The 8–8–8 Rule

Asmita Karanje

Balancing work, sleep and leisure

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This year when my husband and I traveled to New Zealand, on our way from Christchurch to Grey mouth in the south Island, we took this scenic Alpine train journey that took us through some stunning landscapes with live commentary on the struggles of the miners who worked there. How they had to fight for their right to 8-hour work life. And all that they desired was a simple triple 8 rule — 8-hours sleep, 8-hours work, and 8-hours leisure.

The situations back then were very different — forget HR policies; it was the era when we had just come out from the miseries of slave labor. Fortunately, things are different now, we don’t work for donkey hours, there are paid time-off from work, and policies favoring maternity and health and safety. So we have definitely come a long way. But as she rightly pointed out “we still desire this triple 8 rule”, I thought to myself, she’s so damn right. Although working conditions have improved over the last few decades, we still aren’t entirely there. In a lot of industries (especially financial services and banking), we work overtime much beyond the 8 hours for weeks and months and years.

So what happens when you spend extra time at work?

Or get stuck in endless traffic? Or forget this one essential ingredient of the recipe you are cooking for dinner? It all adds up, and we essentially borrow that time from the leisure bucket often because you can’t do without sleep and you shouldn’t either. Although Elon Musk survives on 6 hours sleep every day, it is beyond me how he does that, as I can’t do without those 7–8 hours of peaceful sleep. Otherwise, I shall be tired, lose my focus, be cranky like a small kid, so it is possible, but not sustainable for most us. In short, no compromise on that sleep bucket. But that leaves us with the leisure bucket — and it is my favourite bucket. This is the me-time. You want to write those articles, plan for the next few weeks, binge watch with your partner, basically live life and you do not wish to shorten this bucket.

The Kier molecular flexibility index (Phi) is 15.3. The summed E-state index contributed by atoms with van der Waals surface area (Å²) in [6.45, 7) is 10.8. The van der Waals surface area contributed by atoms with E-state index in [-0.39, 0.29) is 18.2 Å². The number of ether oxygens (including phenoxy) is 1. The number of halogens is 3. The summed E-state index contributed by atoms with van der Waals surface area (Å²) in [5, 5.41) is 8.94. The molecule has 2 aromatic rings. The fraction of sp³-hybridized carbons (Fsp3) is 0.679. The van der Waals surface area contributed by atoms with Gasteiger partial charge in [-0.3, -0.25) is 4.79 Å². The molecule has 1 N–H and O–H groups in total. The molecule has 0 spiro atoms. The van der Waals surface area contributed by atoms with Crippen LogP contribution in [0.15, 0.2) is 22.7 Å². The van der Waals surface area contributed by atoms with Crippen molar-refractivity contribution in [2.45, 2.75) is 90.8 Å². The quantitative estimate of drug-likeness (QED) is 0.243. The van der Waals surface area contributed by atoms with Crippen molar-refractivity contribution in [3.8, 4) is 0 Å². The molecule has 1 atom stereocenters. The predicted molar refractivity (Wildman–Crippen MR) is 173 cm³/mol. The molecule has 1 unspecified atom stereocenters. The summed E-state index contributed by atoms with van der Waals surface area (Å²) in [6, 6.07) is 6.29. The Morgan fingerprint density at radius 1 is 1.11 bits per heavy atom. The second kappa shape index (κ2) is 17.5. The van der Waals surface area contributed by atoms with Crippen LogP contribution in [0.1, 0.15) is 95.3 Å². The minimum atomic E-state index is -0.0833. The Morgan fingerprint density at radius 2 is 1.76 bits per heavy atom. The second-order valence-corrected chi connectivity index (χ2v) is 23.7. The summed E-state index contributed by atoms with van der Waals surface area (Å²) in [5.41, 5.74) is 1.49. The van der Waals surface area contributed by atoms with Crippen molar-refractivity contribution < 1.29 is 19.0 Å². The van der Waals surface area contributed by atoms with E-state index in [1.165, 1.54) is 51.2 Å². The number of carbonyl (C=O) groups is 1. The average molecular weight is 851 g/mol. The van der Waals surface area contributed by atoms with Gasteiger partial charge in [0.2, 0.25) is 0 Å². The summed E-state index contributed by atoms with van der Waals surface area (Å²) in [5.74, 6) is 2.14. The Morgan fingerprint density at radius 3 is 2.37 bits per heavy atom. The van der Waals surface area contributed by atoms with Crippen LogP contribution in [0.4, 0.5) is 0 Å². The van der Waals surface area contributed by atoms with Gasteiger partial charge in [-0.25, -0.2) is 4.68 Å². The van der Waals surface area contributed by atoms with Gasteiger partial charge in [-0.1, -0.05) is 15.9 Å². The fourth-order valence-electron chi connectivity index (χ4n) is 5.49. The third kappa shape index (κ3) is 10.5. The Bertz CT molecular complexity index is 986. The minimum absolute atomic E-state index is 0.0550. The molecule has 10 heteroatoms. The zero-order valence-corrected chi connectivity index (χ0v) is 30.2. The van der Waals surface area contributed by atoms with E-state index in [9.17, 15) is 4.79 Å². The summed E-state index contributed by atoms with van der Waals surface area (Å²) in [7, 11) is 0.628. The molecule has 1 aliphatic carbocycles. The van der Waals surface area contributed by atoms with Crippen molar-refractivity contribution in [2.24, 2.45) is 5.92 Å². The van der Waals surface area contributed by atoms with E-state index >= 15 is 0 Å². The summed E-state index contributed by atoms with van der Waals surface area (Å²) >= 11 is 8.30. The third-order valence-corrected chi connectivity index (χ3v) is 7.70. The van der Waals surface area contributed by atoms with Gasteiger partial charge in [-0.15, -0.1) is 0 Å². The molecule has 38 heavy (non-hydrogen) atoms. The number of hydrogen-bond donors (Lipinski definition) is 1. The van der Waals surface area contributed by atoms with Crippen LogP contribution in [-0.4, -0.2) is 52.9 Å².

So that leaves us only with the ‘work’ bucket — and this is the most crucial bucket as time spent in this bucket shapes your career, pays for the other two buckets and defines you as a person. Also, this is the bucket that adds value to the world. But more often than not, this 8-hour bucket isn’t really 8 hours. In a lot of companies in India, the norm is 9 hours. And with most urban cities being logged jam in traffic during peak hours add 1–2 hours (some may spend way more, but let’s assume this is a reasonable average) then that’s 11–12 hours of your day that’s gone. We borrow this additional 4 hours from the ‘leisure’ or ‘sleep’ bucket.

And it isn’t just the borrowed time we are talking about, but even the mental bandwidth, the energy to focus on other things and also the desire has considerably reduced. It also leads to a decreased productivity of the other two buckets. And productivity isn’t always associated to work, it can mean you aren’t able to write as much as you’d like or you aren’t resting enough or productive enough to give your mum a call when she needs you.This is as important as churning out that project report or performing a root canal or posting a YouTube video.

So what next, you may ask — you can’t compromise on the leisure and sleep buckets, and the work bucket extends typically on most days. How do you then juggle all the three balls without slipping even one?

What do you do to balance all three buckets?

There are several ways to balance all three. Let’s start with the easy ones.

Not planning your leisure time is the biggest mistake